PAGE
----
Chalara dieback of ash – (Chalara fraxinea)

Tree health has been a hot topic in recent weeks following the introduction of a new tree disease into the UK. There has been much press coverage regarding the potentially serious threat to one of our most valuable native trees – Ash.

Chalara dieback of ash is a serious disease of ash trees caused by a fungus called Chalara Fraxinea. The disease causes leaf loss and crown dieback in affected trees, and usually leads to tree death.

The disease appears to have been introduced on imported nursery stock and is now being treated as a quarantine pest under national emergency measures. However, now that the disease has been found in older trees (East Anglia, Kent and Essex) with no apparent connection with plants supplied by nurseries, government scientists are investigating the possibility that it might have entered the UK by natural means; such as wind borne spores or birds coming across the North Sea.

It is still very early to judge what the position is and the Forestry Commission and DEFRA are still gathering information so the full impact that the disease will have in England is not yet known.

If we look to the other countries that have suffered with the disease it looks very likely that 60-90% of UK ash trees will be infected in the foreseeable future. Ash trees make up 5% of the UK tree population so this will have a significant impact on our towns and countryside.

The disease is a fungus that readily infects young trees and saplings but affects older trees more slowly. The main spread of the disease is through the movement of young plants and this is now being controlled. The majority of the reported outbreaks relate to young planting with a few cases of mature trees being affected.

The disease spreads slowly on its own (12-20 miles per year) and mainly through spores on leaf litter and twigs from June to September. This means that we will get a much better idea of the extent of the spread by the end of next summer. Our current knowledge of the spread is based on sample plots inspected by DEFRA.

There are no reasonable controls (at the moment) and it looks very likely that the policy will be to allow the disease to run its course rather than undertake sanitation felling. The problem with sanitation felling (removing all the trees in an area around an outbreak) is that it is expensive for landowners and you lose trees that may be resistant to the disease. So in the long term it is better to identify the resistant trees so that we can re-establish the ash tree population.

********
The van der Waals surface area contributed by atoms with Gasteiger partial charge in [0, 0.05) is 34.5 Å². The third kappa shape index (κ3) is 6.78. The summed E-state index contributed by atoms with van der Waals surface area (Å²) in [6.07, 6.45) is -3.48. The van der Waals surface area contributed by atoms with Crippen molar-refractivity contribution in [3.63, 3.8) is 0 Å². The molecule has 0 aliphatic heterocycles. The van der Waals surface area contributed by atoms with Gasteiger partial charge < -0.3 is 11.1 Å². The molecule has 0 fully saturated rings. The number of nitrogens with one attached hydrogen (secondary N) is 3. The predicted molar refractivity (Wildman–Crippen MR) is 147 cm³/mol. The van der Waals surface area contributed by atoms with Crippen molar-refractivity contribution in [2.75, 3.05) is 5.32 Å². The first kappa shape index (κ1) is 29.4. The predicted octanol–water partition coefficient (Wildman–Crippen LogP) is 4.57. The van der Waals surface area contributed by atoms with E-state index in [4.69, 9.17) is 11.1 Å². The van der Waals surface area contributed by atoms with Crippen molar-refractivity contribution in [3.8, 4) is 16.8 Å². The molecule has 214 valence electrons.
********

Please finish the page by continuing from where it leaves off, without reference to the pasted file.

The current advice is that mature trees may live for some time after infection so felling trees hastily may be too harsh a measure when some benefit can still be gained from keeping the tree.

For more information go to: http://www.forestry.gov.uk/chalara

Winter Weather Warnings

The recent and continued wet weather experienced across the UK and particularly here in the west country may pose problems for trees – the main concerns at this time of the year are the increased likelihood of winter storms and high winds.

Flooding can alter the soil structure by allowing the various aggregates to fall apart, thus resulting in a lack of, or reduced soil cohesion.  Saturated soils and high winds can increase the risk of trees falling over.  It is probably worth keeping an eye out for obvious signs/symptoms of damage; such as a leaning tree with recent soil or ground disturbance around its base.

Flooding can cause numerous problems for trees depending on the length of time the soil around them is saturated or submerged.  One such problem is the increased risk of water born ‘nasties’ such as Phytopthora which thrives in wet soils and has the ability to kill trees.

Tree growth in the following growing season may also be affected and soils which have been subjected to prolonged flooding may need to be decompacted or aerated and mulched with good quality organic matter to aid recovery.

It is important to be vigilant and to assess trees following any extreme weather event, but to also remember that the impacts of these events may be responsible for later symptoms of poor growth, decline or even mortality.

Aspect Office Move

After a successful 4 year start up period, Aspect Tree Consultancy has now moved to a new office in Hamlyn House, Buckfastleigh. It has great access to the A38, Devon, Cornwall and beyond. Situated on the top floor of an old mill, it meets our IT and space needs giving us the opportunity to keep growing.

We are also pleased to welcome two new members of staff.

We have been joined by: